NAMIBIA ELEPHANT CONSERVATION PROJECT
Alleviating the human-elephant conflict in water-scarce Namibia

For more information and bookings click here*

Water is an incredibly precious commodity in the Namib Desert – both for elephants and people. The elephants of Damaraland, in their search for the life-giving liquid, frequently damage or destroy community water points, leaving small subsistence communities and farmers without access to fresh water.

There is a lack of local knowledge about elephant behaviour and communities live in fear of their giant neighbours, unable to safeguard themselves or their water from the animals. The resulting ‘water war’ has proven deadly for the elephants: sadly, hunting permits are issued for so-called ‘problem elephants’ and they are shot.

The Namibian Elephant Conservation project plays an important role in fighting the call to eradicate the Damaraland desert elephant population, and continues to work towards resolving the crisis by implementing practical and sustainable measures that allow humans and elephants to live side by side in harmony.

To do this, volunteers build walls around farmers’ and communities’ water pumps, water tanks and windmills. The walls are designed to allow the elephants to access to the water but to prevent them from damaging the infrastructure. Elephants have a highly developed sense of smell and are experts at sniffing out water. Without these walls, elephants often pull up pipes or put their tusks through water tanks in an effort to get to the water that they know is there.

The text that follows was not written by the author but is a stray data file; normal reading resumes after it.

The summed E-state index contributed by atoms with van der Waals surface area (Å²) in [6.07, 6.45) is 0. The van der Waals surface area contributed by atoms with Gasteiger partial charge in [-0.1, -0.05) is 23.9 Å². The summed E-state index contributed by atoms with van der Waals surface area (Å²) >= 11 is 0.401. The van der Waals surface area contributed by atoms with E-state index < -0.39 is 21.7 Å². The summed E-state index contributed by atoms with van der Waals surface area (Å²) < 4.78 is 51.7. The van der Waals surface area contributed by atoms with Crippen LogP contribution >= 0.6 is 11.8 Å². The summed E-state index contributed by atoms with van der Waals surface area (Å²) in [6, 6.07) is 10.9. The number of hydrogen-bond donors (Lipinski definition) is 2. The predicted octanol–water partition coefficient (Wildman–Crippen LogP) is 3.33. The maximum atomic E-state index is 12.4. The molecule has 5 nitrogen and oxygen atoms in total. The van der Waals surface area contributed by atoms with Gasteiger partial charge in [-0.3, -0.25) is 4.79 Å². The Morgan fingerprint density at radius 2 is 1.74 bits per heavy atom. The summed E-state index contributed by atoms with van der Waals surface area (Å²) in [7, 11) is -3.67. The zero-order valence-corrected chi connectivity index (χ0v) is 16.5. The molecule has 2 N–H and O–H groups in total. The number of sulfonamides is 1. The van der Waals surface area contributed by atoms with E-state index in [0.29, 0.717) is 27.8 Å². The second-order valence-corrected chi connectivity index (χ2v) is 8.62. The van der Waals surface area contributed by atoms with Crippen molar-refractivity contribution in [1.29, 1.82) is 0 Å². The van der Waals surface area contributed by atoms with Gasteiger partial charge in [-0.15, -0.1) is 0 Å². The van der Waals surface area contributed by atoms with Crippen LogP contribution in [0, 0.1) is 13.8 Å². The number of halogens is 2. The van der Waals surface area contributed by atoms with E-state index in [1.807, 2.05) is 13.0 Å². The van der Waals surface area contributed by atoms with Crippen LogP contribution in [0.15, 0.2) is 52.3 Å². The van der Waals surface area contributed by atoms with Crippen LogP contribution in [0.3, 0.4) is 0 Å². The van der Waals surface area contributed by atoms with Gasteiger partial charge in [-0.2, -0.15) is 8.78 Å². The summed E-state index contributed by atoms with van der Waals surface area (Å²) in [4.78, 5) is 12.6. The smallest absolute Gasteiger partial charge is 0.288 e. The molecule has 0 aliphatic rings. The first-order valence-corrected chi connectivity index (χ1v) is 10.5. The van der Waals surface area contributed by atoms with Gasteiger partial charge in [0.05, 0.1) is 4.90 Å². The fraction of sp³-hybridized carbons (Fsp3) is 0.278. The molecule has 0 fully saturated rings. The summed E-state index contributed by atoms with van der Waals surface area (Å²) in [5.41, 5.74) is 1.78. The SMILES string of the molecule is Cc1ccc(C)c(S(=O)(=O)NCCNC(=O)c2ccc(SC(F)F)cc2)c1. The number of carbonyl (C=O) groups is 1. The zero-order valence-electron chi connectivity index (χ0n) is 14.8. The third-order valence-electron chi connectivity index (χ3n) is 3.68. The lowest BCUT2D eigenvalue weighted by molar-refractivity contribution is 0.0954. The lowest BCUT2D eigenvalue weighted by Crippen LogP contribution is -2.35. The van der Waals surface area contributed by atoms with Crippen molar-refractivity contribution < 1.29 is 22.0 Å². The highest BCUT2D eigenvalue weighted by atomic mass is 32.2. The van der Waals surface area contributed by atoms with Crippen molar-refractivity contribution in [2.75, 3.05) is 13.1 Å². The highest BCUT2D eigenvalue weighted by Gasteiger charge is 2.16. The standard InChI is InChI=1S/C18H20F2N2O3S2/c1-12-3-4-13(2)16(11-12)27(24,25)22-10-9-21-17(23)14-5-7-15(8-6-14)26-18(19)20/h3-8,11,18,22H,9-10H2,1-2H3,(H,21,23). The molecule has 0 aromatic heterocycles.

Volunteers also help with patrols, helping to track the various resident herds in the area and to record movement patterns and information such as new births, deaths and other important events such as mating. The data on elephant numbers that volunteers collect is incredibly important as this is the only project providing accurate figures to the government on the elephants in this area.  In addition, teams are tasked with taking ID photos for the data base, such as photos of ears, tusks, tails and body/head shots.

On patrol week you will have the unforgettable experience of exploring the rugged, beautiful landscape of Damaraland – regarded as one of the last true wildernesses left on earth – far from the tourist track and living close to the earth and the wildlife.  You will learn navigation and tracking skills, basic bush survival skills as well as how to camp wild – without any modern luxuries! You will have the privilege of observing the wild desert elephants in their natural habitat and our knowledgeable and passionate guides will explain the behaviour of these highly social animals.

For more information and bookings click here*

* links to our partner's web site

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